Worst Case: The defense is awful, as the Cardinal can’t make up for the losses of Harrison Phillips and Justin Reid. KJ Costello does his best Keller Chryst impression and regresses in his second year as the starter. Bryce Love can’t stay healthy and his draft stock plummets. Stanford finishes September at 2-3 and ultimately ends up 6-6 in David Shaw’s worst year as head coach. After a Foster Farms Bowl loss, Stanford has its first losing season since 2008 and questions start to rise about whether the Cardinal’s run of success is over.
My Prediction: I’ll stick with my previous pick and put Stanford at 10-2 with losses to Notre Dame and Washington. With the Huskies winning the Pac-12 and going to the Rose Bowl, Stanford heads to the Fiesta Bowl on New Year’s Day against Boise State.
And now the moment we’ve all (and by all, I mean probably just me) been waiting for: National Predictions!
ACC: Clemson (13-0) over Miami (11-2)
Pac-12: Washington (11-2) over Arizona (10-3)
Playoff: 1) Alabama over 4) Auburn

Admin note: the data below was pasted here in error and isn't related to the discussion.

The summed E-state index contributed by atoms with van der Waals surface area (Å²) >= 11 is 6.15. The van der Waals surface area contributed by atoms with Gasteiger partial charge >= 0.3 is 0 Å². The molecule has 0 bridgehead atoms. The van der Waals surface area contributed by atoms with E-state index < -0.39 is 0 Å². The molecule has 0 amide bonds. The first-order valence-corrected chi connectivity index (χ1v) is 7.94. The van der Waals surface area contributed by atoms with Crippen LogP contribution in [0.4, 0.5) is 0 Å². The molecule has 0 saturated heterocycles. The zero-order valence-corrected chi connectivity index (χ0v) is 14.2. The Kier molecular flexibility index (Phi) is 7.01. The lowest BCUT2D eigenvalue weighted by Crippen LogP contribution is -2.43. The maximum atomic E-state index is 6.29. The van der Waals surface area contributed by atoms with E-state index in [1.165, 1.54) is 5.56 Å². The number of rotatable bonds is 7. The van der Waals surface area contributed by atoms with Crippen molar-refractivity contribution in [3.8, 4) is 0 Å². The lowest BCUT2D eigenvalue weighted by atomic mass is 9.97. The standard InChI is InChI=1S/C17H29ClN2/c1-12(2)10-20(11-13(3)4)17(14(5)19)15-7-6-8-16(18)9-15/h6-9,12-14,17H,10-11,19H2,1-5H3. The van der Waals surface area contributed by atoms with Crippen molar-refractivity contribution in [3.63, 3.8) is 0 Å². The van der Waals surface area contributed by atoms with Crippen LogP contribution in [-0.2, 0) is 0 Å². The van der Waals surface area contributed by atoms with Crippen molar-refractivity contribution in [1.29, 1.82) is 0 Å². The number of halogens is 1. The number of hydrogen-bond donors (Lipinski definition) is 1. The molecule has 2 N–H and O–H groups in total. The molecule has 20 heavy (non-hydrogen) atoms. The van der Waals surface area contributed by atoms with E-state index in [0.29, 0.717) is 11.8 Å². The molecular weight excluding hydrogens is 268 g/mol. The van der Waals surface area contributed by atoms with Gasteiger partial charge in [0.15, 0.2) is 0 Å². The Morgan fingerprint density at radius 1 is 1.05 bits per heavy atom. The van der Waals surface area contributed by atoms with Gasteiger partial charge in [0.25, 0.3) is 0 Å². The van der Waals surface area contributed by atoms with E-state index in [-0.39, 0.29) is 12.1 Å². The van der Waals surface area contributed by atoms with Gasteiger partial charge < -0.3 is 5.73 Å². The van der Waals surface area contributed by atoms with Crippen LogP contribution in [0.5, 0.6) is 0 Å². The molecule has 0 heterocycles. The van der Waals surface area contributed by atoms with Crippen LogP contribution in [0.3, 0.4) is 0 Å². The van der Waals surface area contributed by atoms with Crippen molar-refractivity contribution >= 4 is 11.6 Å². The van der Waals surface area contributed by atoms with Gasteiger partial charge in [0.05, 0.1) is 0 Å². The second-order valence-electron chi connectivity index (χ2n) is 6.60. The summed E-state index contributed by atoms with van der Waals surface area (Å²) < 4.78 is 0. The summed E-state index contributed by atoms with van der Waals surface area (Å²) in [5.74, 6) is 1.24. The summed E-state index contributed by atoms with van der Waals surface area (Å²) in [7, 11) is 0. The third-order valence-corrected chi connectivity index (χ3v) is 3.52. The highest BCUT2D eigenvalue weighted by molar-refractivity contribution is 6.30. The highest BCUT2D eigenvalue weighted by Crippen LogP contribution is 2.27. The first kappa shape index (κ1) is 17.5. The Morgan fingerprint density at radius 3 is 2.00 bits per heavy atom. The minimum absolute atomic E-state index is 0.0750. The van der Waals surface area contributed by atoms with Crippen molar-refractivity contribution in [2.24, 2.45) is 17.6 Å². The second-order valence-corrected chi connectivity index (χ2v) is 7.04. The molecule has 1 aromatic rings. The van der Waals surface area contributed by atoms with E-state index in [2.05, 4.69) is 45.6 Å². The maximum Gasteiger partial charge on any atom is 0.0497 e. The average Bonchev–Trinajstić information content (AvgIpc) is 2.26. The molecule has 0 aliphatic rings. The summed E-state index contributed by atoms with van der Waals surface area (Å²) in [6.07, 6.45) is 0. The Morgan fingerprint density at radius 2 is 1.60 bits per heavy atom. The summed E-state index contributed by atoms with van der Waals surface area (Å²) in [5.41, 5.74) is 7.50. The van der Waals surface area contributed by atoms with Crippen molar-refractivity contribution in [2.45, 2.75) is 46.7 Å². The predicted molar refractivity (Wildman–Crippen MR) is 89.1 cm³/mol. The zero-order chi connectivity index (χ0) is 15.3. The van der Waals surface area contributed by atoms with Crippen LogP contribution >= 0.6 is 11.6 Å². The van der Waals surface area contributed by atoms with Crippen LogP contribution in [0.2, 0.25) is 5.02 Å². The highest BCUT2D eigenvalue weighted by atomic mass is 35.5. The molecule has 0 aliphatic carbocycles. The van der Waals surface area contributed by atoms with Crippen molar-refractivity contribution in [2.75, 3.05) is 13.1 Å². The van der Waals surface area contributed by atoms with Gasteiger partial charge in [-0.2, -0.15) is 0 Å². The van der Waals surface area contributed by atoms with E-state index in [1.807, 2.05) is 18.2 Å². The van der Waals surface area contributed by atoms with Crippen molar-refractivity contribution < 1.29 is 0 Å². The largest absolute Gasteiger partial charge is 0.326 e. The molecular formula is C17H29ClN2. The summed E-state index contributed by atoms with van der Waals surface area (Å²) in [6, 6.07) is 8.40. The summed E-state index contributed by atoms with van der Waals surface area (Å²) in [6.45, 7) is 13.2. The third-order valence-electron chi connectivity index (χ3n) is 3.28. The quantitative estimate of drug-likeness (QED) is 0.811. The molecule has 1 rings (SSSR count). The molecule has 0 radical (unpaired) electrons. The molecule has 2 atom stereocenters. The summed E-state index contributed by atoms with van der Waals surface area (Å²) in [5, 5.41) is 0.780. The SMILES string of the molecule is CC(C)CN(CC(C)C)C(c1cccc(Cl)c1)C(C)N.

2) Clemson over 3) Penn State
National Championship: Clemson over Alabama
Heisman Trophy: Trace McSorley, Penn State
Some brief explanation: Call this a quarterback play. Trace McSorley and Jarrett Stidham are my favorite signal-callers in the country, and I believe both of them will lead their team through difficult schedules to the playoff. McSorley gives Penn State an edge in the loaded Big Ten East, and the attention he receives from multiple high-profile matchups will carry him to a Heisman trophy.
I’ve got Stidham finishing second in the Heisman race after a huge jump in his second year under Gus Malzahn’s system. Auburn manages to navigate a murderous slate undefeated before losing to Alabama twice in a row to end the season. The Crimson Tide, meanwhile, are on their way to a fourth-straight Championship game appearance. Tua Tagovailoa will also find himself in New York for the Heisman ceremony thanks to gaudy stats under a wide-open Alabama offense. But in the championship, Clemson’s incredible defensive line and resurgent offense under true freshman superstar Trevor Lawrence get revenge on the Tide, bringing Dabo Swinney his second national title in three years.
So, there you have it. With my predictions officially on paper, it feels like the eternal offseason is finally over. It’s time for the next incredible, unpredictable, frustrating and fun four months of college football. And in honor of the beginning of the season, allow me to step out of my journalistic neutrality for one second to say: Go Stanford!